The U.S. Food and Drug Administration (FDA) recently issued a table of gene-drug interactions for which genetic testing is appropriate for helping to determine safe doses of particular drugs for individuals.

Such testing—called pharmacogenetic testing—help healthcare practitioners determine whether a person’s genetic makeup will influence how they respond to a certain medication or class of medications. This information can help healthcare practitioners tailor the amount of medication prescribed (which may be lower or higher than the usual dose) or prescribe an alternate drug if necessary. A healthcare practitioner may order testing prior to prescribing certain drug therapies, or when a patient who has started taking a drug doesn’t respond to therapy or experiences side effects.

Pharmacogenetic tests are performed on blood or saliva samples, or swabs from the inside of the cheek (buccal swab). They detect changes (variants) in genes that affect response to drugs. These genetic variants can alter, for example:

  • Enzymes that break down (metabolize) drugs within the body
  • Enzymes that convert a drug to a more active form
  • Targets of drugs
  • Immune system responses to drugs

(For more detail, see the article on Pharmacogenetic Tests.)

Not everyone who is prescribed medication needs pharmacogenetic testing and not every drug has an applicable pharmacogenetic test associated with it. Generally, healthcare practitioners prescribe most medications according to established practices and do not order pharmacogenetic testing for most people or for most drugs. Usually these tests are reserved for drugs that are known to produce certain responses in people with particular genetic variants.

The FDA’s table, published on February 25, 2020, includes certain established gene-drug interactions that already appear in FDA-approved drug labeling and some additional gene-drug interactions that are both consistent with the current FDA labeling and backed by what the agency considers sufficient scientific evidence based on published literature.

The table lists medications and associated genetic variants in three sections:

  • The first section includes interactions between specific drugs and genetic variants that the agency says have sufficient evidence to warrant pharmacogenetic testing to determine proper doses for individuals. Common drugs in this section include the HIV drug abacavir, the pain drug tramadol, and the antiplatelet drug clopidogrel, which is prescribed to prevent heart attacks and strokes.
  • Included in the second part of the table are drugs and genes with evidence that indicates some potential impact on safety. Examples include the cholesterol-lowering drug simvastatin and the gout medication allopurinol.
  • The third section lists genetic variants that are associated with changes in concentrations of drugs and/or drug metabolites but may not require dose adjustments and may not benefit from pharmacogenetic testing. These include the cancer drug tamoxifen and some antidepressants, such as amitriptyline.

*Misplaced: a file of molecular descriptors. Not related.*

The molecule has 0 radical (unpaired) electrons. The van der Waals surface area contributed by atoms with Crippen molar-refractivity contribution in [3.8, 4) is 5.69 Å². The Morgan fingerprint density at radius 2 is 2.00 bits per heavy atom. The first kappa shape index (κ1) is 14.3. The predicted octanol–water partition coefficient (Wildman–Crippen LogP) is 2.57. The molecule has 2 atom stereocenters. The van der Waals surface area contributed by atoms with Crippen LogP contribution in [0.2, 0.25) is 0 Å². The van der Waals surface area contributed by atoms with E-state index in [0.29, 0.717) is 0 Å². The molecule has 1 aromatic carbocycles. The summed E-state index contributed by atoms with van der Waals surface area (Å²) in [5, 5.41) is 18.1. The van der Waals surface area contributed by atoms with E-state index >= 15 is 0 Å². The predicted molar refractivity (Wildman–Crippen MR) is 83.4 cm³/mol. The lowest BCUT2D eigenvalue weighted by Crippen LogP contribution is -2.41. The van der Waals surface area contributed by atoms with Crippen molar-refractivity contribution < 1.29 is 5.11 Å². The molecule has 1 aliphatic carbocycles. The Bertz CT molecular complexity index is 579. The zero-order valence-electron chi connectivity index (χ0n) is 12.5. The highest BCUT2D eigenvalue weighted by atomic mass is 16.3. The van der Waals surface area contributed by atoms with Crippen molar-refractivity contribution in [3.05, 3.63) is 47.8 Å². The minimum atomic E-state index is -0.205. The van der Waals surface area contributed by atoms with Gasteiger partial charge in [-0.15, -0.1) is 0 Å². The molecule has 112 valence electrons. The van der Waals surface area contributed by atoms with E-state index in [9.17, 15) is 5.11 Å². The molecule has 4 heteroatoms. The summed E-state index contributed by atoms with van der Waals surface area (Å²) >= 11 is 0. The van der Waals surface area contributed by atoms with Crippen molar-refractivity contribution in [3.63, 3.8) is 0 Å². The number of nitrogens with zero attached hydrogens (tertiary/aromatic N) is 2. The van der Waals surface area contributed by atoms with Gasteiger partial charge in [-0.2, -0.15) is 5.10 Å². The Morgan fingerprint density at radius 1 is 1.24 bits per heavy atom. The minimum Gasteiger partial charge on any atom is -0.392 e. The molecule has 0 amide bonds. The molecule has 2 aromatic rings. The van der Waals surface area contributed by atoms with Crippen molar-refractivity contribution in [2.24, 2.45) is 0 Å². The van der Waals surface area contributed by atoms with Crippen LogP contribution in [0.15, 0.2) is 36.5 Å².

The table comes after years of the FDA determining how the agency should approach pharmacogenetic testing and concerns about such testing. An October 2018 FDA safety alert for physicians and patients called into doubt results from some pharmacogenetic tests and software used to make treatment recommendations. The alert gave as an example certain pharmacogenetic tests used for determining antidepressant doses. It said that the relationship between genetic variations and the effectiveness of antidepressant medication had not been established.

In 2019, the FDA sent a warning letter to one genomics laboratory that offered pharmacogenetic testing, saying that the agency was unaware of any data establishing that certain tests offered by the lab were able to predict patients’ responses to drugs as claimed. Similarly, the agency reached out to other labs about how they communicated interpretation of pharmacogenetic results as they relate to certain drugs.

In a statement accompanying the table, the FDA says it is a way to both balance patient access to pharmacogenetic tests based on good science and protect public health. “Consistent with our mission to protect and promote public health, we believe it is important to take steps now to help ensure that claims being made for pharmacogenetic tests offered today are grounded in sound science to avoid inappropriate management of patients’ medications—and to do so through approaches that both protect patients and advance the development of analytically and clinically validated pharmacogenetic tests,” the statement says. Analytical and clinical validation are rigorous lab processes that are run to ensure that tests perform as intended.

The FDA says its table is not comprehensive. The agency continues to review scientific evidence, including studies that support various medical guidelines, and will update the table periodically. Meanwhile, the FDA has asked for public comment from various interested parties, including scientists, medical professionals, patients, and industry experts about specific gene-drug associations or other information that should be added or removed from the table.


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